Today’s free Metro featured an article on transexuality and transpeople, or more accurately, transmen; girls who want to be boys.
This sparked off a series of discussions amongst some of my students, and we have had a day full of debates on what it means to be a transperson and what the differences are between gender, identity and sexuality.
Not surprisingly, one of my female learners came to me later, in private and asked me the million dollar question, “how do you know if you might be one of these transpeople?”
“K” as we’ll call her, is what you would class as a tomboy, she could easily be mistaken for a boy and does readily confess to being a lesbian. She dresses in a non gender specific manner and has non of the more feminine nuances that you would normally see in an 17 year old girl. I gave her the article to read, especially the interviews with the three transmen that the paper featured and then gave her a print out of my post dated 1st August, which had comments from transmen.
I don’t profess to be an expert on gender studies or sexuality or anything to do with transsexuality, I suppose being gay I have a little insight into the issues surrounding acceptance of anything outside of what some people class as “the norm”. I did feel a little out of my depth answering questions but after a little reasearch on the internet, found some numbers and organisations that “K” could phone to get help and advice.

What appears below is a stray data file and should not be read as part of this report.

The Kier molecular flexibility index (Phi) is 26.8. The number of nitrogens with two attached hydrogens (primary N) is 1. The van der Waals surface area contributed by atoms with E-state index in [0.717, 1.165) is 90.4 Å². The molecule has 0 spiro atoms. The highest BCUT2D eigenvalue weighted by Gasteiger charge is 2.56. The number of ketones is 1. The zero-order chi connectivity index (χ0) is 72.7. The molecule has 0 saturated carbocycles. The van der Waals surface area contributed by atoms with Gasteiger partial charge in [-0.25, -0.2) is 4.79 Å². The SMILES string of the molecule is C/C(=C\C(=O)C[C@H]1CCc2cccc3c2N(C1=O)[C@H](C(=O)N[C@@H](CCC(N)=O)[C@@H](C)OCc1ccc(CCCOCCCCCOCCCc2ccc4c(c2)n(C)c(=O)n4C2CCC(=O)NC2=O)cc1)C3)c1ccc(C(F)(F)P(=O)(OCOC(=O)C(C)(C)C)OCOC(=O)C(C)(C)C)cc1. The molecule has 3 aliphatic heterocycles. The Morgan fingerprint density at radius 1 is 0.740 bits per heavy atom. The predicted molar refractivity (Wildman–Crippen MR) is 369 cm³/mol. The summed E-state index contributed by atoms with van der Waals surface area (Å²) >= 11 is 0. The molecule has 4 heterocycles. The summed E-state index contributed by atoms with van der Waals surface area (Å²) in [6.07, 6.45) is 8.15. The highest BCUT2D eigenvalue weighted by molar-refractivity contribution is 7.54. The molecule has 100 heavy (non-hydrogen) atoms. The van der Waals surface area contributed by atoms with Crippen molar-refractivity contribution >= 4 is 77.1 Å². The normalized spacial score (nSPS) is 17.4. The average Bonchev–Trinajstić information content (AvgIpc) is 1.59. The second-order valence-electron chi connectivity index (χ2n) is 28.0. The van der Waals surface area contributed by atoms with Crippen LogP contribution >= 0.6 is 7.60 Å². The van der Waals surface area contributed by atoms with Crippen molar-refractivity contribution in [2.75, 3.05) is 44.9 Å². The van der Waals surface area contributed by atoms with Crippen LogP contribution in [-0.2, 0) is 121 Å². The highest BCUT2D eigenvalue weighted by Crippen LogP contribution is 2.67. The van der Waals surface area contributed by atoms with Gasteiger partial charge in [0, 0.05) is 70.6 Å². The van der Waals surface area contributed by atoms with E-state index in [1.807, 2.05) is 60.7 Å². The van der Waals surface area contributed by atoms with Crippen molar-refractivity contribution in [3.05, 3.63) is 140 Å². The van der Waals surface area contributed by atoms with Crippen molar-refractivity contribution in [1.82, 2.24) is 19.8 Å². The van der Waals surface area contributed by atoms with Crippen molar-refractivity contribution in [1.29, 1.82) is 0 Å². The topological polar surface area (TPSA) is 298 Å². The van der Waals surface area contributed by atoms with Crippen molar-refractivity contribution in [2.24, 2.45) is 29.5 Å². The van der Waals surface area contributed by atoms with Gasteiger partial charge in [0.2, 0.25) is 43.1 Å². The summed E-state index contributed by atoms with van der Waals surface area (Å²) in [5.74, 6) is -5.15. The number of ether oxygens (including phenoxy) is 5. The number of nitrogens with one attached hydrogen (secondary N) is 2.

The article itself (click on the thumbnail to see the full article) wasn’t really an indepth look at transmen, it was a short sound bite that didn’t really offer anything; no real insights as to what it feels like for a girl, there’s a song in there somewhere, that feels she ought to be a man.
I feel angry sometimes that papers like this trivialise and try to offer to the general public a condensed version of what is a very complex and intricate set of emotions and issues for those whom it affects. Some things cannot be summarised without them being damaged and in my view this is one of them. Exposure doesn’t always lead to common acceptance and understanding, it nearly always leads to ill informed ignorance and a general population who think they now know something about an issue that they really don’t. I know there are those who say that some knowledge is better than none, but on the otherside of the scales, a little knowledge can also be dangerous.